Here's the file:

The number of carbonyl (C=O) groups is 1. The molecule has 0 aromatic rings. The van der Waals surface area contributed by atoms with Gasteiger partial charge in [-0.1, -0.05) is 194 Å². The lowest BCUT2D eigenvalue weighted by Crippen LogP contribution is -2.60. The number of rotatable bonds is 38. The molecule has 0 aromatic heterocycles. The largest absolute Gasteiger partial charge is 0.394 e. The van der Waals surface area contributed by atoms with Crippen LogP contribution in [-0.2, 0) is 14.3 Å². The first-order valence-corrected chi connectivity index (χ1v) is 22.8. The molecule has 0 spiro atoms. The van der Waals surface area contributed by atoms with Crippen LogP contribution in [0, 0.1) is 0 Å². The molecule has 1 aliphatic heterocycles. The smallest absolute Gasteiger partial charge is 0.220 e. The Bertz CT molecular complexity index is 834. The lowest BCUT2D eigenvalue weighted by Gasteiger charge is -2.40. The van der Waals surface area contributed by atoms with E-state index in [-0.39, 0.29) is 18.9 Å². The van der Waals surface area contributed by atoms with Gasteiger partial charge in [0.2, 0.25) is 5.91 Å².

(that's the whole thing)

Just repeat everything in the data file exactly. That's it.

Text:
The number of carbonyl (C=O) groups is 1. The molecule has 0 aromatic rings. The van der Waals surface area contributed by atoms with Gasteiger partial charge in [-0.1, -0.05) is 194 Å². The lowest BCUT2D eigenvalue weighted by Crippen LogP contribution is -2.60. The number of rotatable bonds is 38. The molecule has 0 aromatic heterocycles. The largest absolute Gasteiger partial charge is 0.394 e. The van der Waals surface area contributed by atoms with Crippen LogP contribution in [-0.2, 0) is 14.3 Å². The first-order valence-corrected chi connectivity index (χ1v) is 22.8. The molecule has 0 spiro atoms. The van der Waals surface area contributed by atoms with Crippen LogP contribution in [0, 0.1) is 0 Å². The molecule has 1 aliphatic heterocycles. The smallest absolute Gasteiger partial charge is 0.220 e. The Bertz CT molecular complexity index is 834. The lowest BCUT2D eigenvalue weighted by Gasteiger charge is -2.40. The van der Waals surface area contributed by atoms with E-state index in [-0.39, 0.29) is 18.9 Å². The van der Waals surface area contributed by atoms with Gasteiger partial charge in [0.2, 0.25) is 5.91 Å².